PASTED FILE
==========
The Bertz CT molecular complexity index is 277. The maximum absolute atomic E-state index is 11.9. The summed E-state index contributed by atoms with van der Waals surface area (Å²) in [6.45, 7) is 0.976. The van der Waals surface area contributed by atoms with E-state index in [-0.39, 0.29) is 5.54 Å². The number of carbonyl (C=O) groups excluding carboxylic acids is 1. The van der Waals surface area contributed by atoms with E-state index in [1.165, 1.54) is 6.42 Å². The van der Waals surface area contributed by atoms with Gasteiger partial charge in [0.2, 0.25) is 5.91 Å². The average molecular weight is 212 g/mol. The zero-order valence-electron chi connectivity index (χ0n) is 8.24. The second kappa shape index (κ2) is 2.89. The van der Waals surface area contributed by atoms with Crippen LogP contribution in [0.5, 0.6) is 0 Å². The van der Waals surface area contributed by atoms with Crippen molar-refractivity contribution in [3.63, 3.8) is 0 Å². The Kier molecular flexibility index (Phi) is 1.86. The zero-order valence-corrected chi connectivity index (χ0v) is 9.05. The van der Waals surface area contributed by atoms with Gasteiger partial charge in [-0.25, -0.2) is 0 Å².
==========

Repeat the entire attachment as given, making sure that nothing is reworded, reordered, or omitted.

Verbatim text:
The Bertz CT molecular complexity index is 277. The maximum absolute atomic E-state index is 11.9. The summed E-state index contributed by atoms with van der Waals surface area (Å²) in [6.45, 7) is 0.976. The van der Waals surface area contributed by atoms with E-state index in [-0.39, 0.29) is 5.54 Å². The number of carbonyl (C=O) groups excluding carboxylic acids is 1. The van der Waals surface area contributed by atoms with E-state index in [1.165, 1.54) is 6.42 Å². The van der Waals surface area contributed by atoms with Gasteiger partial charge in [0.2, 0.25) is 5.91 Å². The average molecular weight is 212 g/mol. The zero-order valence-electron chi connectivity index (χ0n) is 8.24. The second kappa shape index (κ2) is 2.89. The van der Waals surface area contributed by atoms with Crippen LogP contribution in [0.5, 0.6) is 0 Å². The van der Waals surface area contributed by atoms with Crippen molar-refractivity contribution in [3.63, 3.8) is 0 Å². The Kier molecular flexibility index (Phi) is 1.86. The zero-order valence-corrected chi connectivity index (χ0v) is 9.05. The van der Waals surface area contributed by atoms with Gasteiger partial charge in [-0.25, -0.2) is 0 Å².